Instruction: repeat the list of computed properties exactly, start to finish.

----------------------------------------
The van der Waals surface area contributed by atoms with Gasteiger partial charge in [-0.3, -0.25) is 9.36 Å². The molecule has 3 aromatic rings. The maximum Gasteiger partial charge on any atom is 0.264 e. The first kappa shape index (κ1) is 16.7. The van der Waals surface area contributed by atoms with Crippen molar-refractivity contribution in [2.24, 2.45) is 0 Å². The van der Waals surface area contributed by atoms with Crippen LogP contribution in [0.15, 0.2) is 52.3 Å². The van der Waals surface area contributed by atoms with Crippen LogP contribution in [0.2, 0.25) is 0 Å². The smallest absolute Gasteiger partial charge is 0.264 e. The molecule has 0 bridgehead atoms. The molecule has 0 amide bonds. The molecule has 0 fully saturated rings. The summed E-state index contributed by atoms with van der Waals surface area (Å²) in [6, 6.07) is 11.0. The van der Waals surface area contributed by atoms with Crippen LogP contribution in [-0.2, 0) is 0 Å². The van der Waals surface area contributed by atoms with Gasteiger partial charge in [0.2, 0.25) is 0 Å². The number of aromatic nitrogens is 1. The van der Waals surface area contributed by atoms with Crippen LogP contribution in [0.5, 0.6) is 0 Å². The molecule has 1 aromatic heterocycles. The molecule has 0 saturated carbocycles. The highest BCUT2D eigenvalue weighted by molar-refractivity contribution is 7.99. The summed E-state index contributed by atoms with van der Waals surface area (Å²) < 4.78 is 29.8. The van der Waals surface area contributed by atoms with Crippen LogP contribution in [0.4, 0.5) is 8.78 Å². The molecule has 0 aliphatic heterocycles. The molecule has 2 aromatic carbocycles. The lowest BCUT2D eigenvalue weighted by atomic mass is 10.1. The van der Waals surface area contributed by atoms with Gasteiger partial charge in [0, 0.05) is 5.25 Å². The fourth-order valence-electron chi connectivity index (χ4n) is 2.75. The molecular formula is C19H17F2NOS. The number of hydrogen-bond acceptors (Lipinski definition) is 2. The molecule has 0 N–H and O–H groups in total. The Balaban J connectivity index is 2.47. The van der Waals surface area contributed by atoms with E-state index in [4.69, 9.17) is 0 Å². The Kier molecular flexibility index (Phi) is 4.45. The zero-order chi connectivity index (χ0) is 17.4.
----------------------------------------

The van der Waals surface area contributed by atoms with Gasteiger partial charge in [-0.3, -0.25) is 9.36 Å². The molecule has 3 aromatic rings. The maximum Gasteiger partial charge on any atom is 0.264 e. The first kappa shape index (κ1) is 16.7. The van der Waals surface area contributed by atoms with Crippen molar-refractivity contribution in [2.24, 2.45) is 0 Å². The van der Waals surface area contributed by atoms with Crippen LogP contribution in [0.15, 0.2) is 52.3 Å². The van der Waals surface area contributed by atoms with Crippen LogP contribution in [0.2, 0.25) is 0 Å². The smallest absolute Gasteiger partial charge is 0.264 e. The molecule has 0 bridgehead atoms. The molecule has 0 amide bonds. The molecule has 0 fully saturated rings. The summed E-state index contributed by atoms with van der Waals surface area (Å²) in [6, 6.07) is 11.0. The van der Waals surface area contributed by atoms with Crippen LogP contribution in [-0.2, 0) is 0 Å². The van der Waals surface area contributed by atoms with Gasteiger partial charge in [0.2, 0.25) is 0 Å². The number of aromatic nitrogens is 1. The van der Waals surface area contributed by atoms with Crippen LogP contribution in [0.5, 0.6) is 0 Å². The molecule has 1 aromatic heterocycles. The molecule has 0 saturated carbocycles. The highest BCUT2D eigenvalue weighted by molar-refractivity contribution is 7.99. The summed E-state index contributed by atoms with van der Waals surface area (Å²) < 4.78 is 29.8. The van der Waals surface area contributed by atoms with Crippen LogP contribution in [0.4, 0.5) is 8.78 Å². The molecule has 0 aliphatic heterocycles. The molecule has 2 aromatic carbocycles. The lowest BCUT2D eigenvalue weighted by atomic mass is 10.1. The van der Waals surface area contributed by atoms with Gasteiger partial charge in [0, 0.05) is 5.25 Å². The fourth-order valence-electron chi connectivity index (χ4n) is 2.75. The molecular formula is C19H17F2NOS. The number of hydrogen-bond acceptors (Lipinski definition) is 2. The molecule has 0 N–H and O–H groups in total. The Balaban J connectivity index is 2.47. The van der Waals surface area contributed by atoms with E-state index in [4.69, 9.17) is 0 Å². The Kier molecular flexibility index (Phi) is 4.45. The zero-order chi connectivity index (χ0) is 17.4.